DYNO | Ducati Panigale V4

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Ah, dynos: the topic of many pub debates and catalyst for severed friendships. We don’t tend to upload too many, although the Ducati Panigale V4 was too god damn sexy to dismiss given its plausible hype and game-changing protocol. Ducati claims a monstrous 215bhp (at the crank), so what does this translate to on JHS Racing modest Dynojet 250i?

We’ve had a V4S for a week now. Having spanked one at the launch in Valencia, it was about time a thorough UK road test was commenced: you know, salty roads and potholes, and bumbling through traffic. However, the weather has been utterly shite, so the Poonigale was taken straight to JHS Racing for a dyno session and a chance to capture a video.

James soon figured out that this wasn’t a straightforward procedure. Usually, a connection to the dyno is located (typically under the tank/fairing directly to a coil), although the V4’s fickle arrangement meant an hour of faffing as we followed Ducati’s dyno instructions. Having shifted the fuel tank further backwards towards the rear, space for the ECU and battery must have been at a premium judging by the cramped setup.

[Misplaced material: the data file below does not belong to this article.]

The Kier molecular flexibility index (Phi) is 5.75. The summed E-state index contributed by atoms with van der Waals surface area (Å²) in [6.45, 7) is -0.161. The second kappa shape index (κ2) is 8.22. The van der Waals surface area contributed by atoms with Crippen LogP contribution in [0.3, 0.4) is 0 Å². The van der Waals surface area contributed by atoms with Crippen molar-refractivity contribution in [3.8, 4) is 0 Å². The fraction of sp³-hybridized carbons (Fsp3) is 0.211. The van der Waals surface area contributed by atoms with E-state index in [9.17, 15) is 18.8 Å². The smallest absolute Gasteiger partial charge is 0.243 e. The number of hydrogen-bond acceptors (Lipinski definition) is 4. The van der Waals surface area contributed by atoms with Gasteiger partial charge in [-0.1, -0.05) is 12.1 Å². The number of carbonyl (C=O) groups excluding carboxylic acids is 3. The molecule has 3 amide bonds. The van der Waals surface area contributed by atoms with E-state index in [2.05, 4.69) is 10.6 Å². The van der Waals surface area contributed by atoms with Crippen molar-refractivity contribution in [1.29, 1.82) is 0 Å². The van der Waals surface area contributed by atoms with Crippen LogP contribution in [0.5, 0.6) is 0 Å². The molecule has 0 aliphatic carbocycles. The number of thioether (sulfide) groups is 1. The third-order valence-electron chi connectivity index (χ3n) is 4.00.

Don’t be too disheartened/perplexed by the numbers if you’ve already seen a V4 figure elsewhere. As previously mentioned, the JHS dyno is famously humble in its outputs, and calculations soon proved Ducati’s claimed figure wasn’t exactly inflated. We’ll do another video on dyno differences and the road test will be up later this week, but in the meantime, enjoy…


2 Responses

  1. Why oh why aren’t dynos calibrated?
    Is it so that tuning shops can BS owners?

    It’s utterly daft that something which is designed for measuring isn’t verifiable and that direct comparisons can’t be made.

  2. Well there’s no doubt that the Panigale V4 is worth twice the price of the 959, which definitely is worth 3x the cost of the Ninja 400.

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